Scientists estimate 15,000 seals now come to this section of beach during the year. Over 4,100 pups were born in the winter 2011 birthing season.
Scene of the crime
That May morning in 2008, Kathryn Karako, a volunteer for Friends of the Elephant Seal, arrived before 7 a.m. to count the seals. It’s a regular count she does twice a month during the months the animals aren’t breeding.
As usual, she began the count at the south end, working her way north. By 8 a.m., she was on the trail at the north end. Although her attention was focused on counting, something odd caught her attention. One of the seals among the jostling youngsters wasn’t moving.
“There were a lot of young seals in the area, sand and movement,” she said.
Next she noticed something dripping down the side of another seal’s head. The seals around it were smeared with something. She got her binoculars to take a closer look. That was when she saw the hole in its head. She raised her eyes and saw a third seal in a pool of blood. The horror of what she was seeing became real.
“It was definitely a shock,” she said. “I never thought I’d come across something like that. It’s shocking that we had that kind of violence against the seals in this area.”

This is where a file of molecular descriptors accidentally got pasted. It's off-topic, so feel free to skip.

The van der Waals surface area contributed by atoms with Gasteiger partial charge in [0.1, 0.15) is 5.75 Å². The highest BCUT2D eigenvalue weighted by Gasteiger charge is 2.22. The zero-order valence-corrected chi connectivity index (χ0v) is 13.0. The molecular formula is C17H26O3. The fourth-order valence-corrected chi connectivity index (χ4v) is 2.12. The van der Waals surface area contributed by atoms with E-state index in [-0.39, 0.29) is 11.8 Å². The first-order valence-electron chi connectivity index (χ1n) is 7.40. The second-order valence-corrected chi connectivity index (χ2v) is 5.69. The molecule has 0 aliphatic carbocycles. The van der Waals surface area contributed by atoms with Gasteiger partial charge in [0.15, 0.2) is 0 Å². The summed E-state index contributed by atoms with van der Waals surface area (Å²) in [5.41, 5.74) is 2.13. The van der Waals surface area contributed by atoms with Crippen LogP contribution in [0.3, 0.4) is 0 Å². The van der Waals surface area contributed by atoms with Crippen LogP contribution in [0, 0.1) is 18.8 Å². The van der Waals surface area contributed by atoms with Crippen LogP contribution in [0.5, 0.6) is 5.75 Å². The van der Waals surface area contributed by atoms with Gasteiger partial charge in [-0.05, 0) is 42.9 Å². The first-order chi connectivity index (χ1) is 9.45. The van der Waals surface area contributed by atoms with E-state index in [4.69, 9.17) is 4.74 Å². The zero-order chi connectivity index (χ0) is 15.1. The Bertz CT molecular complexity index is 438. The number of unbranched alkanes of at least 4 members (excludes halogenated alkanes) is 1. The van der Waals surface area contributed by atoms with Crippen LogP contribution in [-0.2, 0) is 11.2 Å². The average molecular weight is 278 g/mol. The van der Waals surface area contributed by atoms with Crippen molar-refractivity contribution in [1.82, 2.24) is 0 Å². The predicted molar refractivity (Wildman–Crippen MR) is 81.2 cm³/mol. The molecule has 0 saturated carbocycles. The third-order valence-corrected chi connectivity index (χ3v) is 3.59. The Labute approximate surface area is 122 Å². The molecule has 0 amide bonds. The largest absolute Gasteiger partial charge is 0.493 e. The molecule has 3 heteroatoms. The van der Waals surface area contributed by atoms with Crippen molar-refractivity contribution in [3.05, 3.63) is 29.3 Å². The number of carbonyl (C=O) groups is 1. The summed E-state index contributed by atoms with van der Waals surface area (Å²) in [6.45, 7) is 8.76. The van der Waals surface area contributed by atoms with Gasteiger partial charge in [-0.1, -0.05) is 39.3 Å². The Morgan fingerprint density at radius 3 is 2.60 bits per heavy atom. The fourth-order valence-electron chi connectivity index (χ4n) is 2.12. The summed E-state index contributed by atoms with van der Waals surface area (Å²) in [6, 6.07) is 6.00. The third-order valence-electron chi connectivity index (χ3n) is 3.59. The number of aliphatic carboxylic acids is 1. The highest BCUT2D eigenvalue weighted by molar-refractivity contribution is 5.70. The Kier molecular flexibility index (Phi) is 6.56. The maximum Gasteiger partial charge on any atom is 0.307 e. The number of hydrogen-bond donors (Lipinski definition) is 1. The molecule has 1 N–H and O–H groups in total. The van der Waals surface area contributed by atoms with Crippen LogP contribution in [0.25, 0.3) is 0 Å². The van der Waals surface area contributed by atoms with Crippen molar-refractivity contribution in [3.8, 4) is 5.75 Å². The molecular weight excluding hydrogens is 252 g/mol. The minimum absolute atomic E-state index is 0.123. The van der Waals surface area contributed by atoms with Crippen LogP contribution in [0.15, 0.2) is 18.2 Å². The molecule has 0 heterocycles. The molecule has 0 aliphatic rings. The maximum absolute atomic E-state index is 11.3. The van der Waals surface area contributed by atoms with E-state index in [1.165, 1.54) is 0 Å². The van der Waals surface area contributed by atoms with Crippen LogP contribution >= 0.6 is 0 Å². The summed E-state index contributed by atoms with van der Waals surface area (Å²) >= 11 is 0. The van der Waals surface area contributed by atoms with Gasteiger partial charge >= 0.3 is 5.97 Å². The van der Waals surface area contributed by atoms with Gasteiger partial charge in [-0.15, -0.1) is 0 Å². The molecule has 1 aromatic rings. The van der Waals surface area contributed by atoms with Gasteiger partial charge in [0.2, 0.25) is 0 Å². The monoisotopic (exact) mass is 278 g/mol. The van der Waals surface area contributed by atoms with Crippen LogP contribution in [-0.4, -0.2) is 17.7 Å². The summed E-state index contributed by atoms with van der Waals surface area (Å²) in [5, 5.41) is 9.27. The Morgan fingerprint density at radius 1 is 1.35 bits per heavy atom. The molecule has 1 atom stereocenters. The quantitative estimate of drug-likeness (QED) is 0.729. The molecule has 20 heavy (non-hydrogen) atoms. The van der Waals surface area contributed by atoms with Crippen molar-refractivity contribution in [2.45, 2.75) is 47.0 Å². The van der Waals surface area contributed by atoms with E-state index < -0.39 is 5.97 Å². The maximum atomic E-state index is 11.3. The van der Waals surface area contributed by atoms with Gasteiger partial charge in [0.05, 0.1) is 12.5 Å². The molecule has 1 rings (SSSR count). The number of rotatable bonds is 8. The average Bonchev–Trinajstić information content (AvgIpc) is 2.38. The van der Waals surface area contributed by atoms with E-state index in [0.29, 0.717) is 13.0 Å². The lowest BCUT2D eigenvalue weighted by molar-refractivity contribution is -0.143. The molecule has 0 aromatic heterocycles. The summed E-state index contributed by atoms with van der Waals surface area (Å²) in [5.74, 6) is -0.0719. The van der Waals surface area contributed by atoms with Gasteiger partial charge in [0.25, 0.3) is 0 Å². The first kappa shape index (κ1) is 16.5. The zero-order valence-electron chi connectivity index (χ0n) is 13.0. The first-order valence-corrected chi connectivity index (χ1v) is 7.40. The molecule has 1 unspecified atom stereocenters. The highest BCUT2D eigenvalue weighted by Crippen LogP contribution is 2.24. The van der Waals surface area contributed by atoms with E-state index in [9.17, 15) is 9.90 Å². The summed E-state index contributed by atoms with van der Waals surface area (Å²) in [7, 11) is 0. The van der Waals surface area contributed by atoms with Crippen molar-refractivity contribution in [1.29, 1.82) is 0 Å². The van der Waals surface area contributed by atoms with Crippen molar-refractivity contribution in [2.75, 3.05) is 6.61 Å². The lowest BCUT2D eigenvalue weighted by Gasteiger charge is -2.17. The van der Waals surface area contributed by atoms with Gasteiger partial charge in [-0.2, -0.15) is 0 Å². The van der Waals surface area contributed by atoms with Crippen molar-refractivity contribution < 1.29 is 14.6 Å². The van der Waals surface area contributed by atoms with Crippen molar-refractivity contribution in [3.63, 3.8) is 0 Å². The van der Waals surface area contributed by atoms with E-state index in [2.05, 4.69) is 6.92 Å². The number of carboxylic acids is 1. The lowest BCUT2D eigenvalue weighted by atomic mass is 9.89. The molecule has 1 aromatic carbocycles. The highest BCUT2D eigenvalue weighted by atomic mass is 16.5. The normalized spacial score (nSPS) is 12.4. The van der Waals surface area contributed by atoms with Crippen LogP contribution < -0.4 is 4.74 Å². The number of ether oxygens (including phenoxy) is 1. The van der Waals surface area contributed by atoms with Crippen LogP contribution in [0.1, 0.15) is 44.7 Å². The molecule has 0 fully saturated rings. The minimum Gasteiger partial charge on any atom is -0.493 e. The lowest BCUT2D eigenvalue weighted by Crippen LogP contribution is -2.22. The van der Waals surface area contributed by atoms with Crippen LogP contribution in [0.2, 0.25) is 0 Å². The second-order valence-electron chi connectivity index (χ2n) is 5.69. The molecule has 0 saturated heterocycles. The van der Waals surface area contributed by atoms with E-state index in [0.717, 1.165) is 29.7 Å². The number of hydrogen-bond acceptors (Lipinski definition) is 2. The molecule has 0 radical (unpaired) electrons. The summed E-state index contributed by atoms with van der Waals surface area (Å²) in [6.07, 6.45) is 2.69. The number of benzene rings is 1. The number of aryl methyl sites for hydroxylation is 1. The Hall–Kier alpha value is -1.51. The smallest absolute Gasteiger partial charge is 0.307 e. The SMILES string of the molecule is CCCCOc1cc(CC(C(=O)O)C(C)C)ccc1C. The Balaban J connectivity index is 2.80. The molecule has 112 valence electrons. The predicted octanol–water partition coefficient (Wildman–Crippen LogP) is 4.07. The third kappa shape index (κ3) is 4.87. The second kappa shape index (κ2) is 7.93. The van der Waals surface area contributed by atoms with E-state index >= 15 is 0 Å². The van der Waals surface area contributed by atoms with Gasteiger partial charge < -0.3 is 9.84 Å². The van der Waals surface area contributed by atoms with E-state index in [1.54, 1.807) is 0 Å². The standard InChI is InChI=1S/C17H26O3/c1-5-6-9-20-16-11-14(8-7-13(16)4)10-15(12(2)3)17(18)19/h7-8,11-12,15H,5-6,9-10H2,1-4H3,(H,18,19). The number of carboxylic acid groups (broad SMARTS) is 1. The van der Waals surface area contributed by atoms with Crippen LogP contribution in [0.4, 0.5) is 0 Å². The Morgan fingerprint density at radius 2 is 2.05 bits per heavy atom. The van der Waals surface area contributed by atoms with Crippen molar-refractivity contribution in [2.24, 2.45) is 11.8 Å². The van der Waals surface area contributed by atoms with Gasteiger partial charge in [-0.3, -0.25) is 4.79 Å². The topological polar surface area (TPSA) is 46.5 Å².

The three young males, between 2 and 5 years old, weighed around 1,000 pounds each. They had been executed, each by a single shot to the head.
They lay about 25 to 30 yards below the entrance to the trail at the north end of the parking lot. They were visible from the parking lot, leading investigators to surmise that the shooter didn’t even get out of his truck to shoot them. Propping his high-powered rifle between the door jamb and the truck body over the open door’s hinge would give him a stable place to brace for the shot. The expended brass shell casings would have been conveniently discharged into the passenger side of the truck.
“Only the rifle barrel would have protruded from the truck,” said Todd Tognazzini, then a California State Fish & Game Warden, now a lieutenant, who was on the investigating team. “He didn’t have to get out of the truck, so he wasn’t exposed to potential witnesses.”
Docents arrived as usual, their bright blue jackets making them easy for visitors to identify. Karako pointed out the dead seals to the first who arrived. He called the office on his cell phone to report the shootings.
Typically for that time of year, the marine cloud layer concealed the sun. The temperature never got above 55 degrees. As is usual, the air was calm with an occasional breeze. The wind comes up in the afternoon.
Tognazzini arrived around noon. He closed the gate to the trail and marked it off-limits with yellow crime-scene tape. He examined the dead animals. With more than 20 years in wildlife law enforcement, he drew some conclusions about how the shooting had happened. The weapon was a high-powered rifle, probably a .223 caliber or 22-250.